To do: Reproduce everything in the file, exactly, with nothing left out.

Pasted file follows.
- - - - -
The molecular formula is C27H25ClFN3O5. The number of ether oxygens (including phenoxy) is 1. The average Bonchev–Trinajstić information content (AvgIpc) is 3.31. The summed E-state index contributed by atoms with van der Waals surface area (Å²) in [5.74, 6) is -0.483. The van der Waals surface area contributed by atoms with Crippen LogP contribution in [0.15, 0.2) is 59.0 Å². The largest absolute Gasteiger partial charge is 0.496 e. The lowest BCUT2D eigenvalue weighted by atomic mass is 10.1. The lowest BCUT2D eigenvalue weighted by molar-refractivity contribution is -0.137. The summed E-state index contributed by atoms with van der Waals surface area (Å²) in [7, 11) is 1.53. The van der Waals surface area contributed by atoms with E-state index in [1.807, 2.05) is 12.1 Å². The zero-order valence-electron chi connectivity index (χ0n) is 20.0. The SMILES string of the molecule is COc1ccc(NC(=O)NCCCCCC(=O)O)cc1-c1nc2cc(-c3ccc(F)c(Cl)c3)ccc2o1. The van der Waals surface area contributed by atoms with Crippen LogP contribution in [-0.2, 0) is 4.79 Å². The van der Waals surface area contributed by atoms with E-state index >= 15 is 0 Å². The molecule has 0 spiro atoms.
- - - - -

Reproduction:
The molecular formula is C27H25ClFN3O5. The number of ether oxygens (including phenoxy) is 1. The average Bonchev–Trinajstić information content (AvgIpc) is 3.31. The summed E-state index contributed by atoms with van der Waals surface area (Å²) in [5.74, 6) is -0.483. The van der Waals surface area contributed by atoms with Crippen LogP contribution in [0.15, 0.2) is 59.0 Å². The largest absolute Gasteiger partial charge is 0.496 e. The lowest BCUT2D eigenvalue weighted by atomic mass is 10.1. The lowest BCUT2D eigenvalue weighted by molar-refractivity contribution is -0.137. The summed E-state index contributed by atoms with van der Waals surface area (Å²) in [7, 11) is 1.53. The van der Waals surface area contributed by atoms with E-state index in [1.807, 2.05) is 12.1 Å². The zero-order valence-electron chi connectivity index (χ0n) is 20.0. The SMILES string of the molecule is COc1ccc(NC(=O)NCCCCCC(=O)O)cc1-c1nc2cc(-c3ccc(F)c(Cl)c3)ccc2o1. The van der Waals surface area contributed by atoms with Crippen LogP contribution in [-0.2, 0) is 4.79 Å². The van der Waals surface area contributed by atoms with E-state index >= 15 is 0 Å². The molecule has 0 spiro atoms.